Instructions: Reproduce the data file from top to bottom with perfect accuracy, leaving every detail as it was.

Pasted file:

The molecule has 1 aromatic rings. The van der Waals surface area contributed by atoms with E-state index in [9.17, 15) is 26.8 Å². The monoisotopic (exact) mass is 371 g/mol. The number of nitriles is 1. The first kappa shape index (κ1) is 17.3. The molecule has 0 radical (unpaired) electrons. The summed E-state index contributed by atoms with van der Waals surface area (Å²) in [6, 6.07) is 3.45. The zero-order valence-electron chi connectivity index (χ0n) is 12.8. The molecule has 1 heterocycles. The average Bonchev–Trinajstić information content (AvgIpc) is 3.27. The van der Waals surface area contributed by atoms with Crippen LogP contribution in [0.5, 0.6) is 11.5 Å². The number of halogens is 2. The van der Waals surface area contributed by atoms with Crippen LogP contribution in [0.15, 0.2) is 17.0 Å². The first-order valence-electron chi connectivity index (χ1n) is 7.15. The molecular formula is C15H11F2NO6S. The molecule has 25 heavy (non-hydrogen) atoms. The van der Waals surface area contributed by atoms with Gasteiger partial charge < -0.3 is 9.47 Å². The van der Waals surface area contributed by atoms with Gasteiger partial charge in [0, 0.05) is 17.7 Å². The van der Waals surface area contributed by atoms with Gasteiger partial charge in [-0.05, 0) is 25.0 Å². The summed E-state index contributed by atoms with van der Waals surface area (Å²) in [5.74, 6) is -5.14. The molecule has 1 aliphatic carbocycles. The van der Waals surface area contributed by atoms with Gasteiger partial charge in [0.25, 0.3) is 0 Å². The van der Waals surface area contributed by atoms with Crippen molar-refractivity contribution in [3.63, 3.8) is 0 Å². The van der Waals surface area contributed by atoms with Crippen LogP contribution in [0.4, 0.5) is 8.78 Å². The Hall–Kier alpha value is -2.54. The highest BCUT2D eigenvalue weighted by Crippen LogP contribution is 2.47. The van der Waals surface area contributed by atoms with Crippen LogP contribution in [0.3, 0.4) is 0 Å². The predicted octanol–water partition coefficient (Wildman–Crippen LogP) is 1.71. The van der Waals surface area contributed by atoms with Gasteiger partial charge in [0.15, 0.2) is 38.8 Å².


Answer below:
The molecule has 1 aromatic rings. The van der Waals surface area contributed by atoms with E-state index in [9.17, 15) is 26.8 Å². The monoisotopic (exact) mass is 371 g/mol. The number of nitriles is 1. The first kappa shape index (κ1) is 17.3. The molecule has 0 radical (unpaired) electrons. The summed E-state index contributed by atoms with van der Waals surface area (Å²) in [6, 6.07) is 3.45. The zero-order valence-electron chi connectivity index (χ0n) is 12.8. The molecule has 1 heterocycles. The average Bonchev–Trinajstić information content (AvgIpc) is 3.27. The van der Waals surface area contributed by atoms with Crippen LogP contribution in [0.5, 0.6) is 11.5 Å². The number of halogens is 2. The van der Waals surface area contributed by atoms with Crippen LogP contribution in [0.15, 0.2) is 17.0 Å². The first-order valence-electron chi connectivity index (χ1n) is 7.15. The molecular formula is C15H11F2NO6S. The molecule has 25 heavy (non-hydrogen) atoms. The van der Waals surface area contributed by atoms with Gasteiger partial charge < -0.3 is 9.47 Å². The van der Waals surface area contributed by atoms with Gasteiger partial charge in [0, 0.05) is 17.7 Å². The van der Waals surface area contributed by atoms with Gasteiger partial charge in [-0.05, 0) is 25.0 Å². The summed E-state index contributed by atoms with van der Waals surface area (Å²) in [5.74, 6) is -5.14. The molecule has 1 aliphatic carbocycles. The van der Waals surface area contributed by atoms with Gasteiger partial charge in [0.25, 0.3) is 0 Å². The van der Waals surface area contributed by atoms with Crippen molar-refractivity contribution in [3.63, 3.8) is 0 Å². The van der Waals surface area contributed by atoms with Crippen LogP contribution in [0.4, 0.5) is 8.78 Å². The Hall–Kier alpha value is -2.54. The highest BCUT2D eigenvalue weighted by Crippen LogP contribution is 2.47. The van der Waals surface area contributed by atoms with Crippen LogP contribution in [0.3, 0.4) is 0 Å². The predicted octanol–water partition coefficient (Wildman–Crippen LogP) is 1.71. The van der Waals surface area contributed by atoms with Gasteiger partial charge in [0.15, 0.2) is 38.8 Å².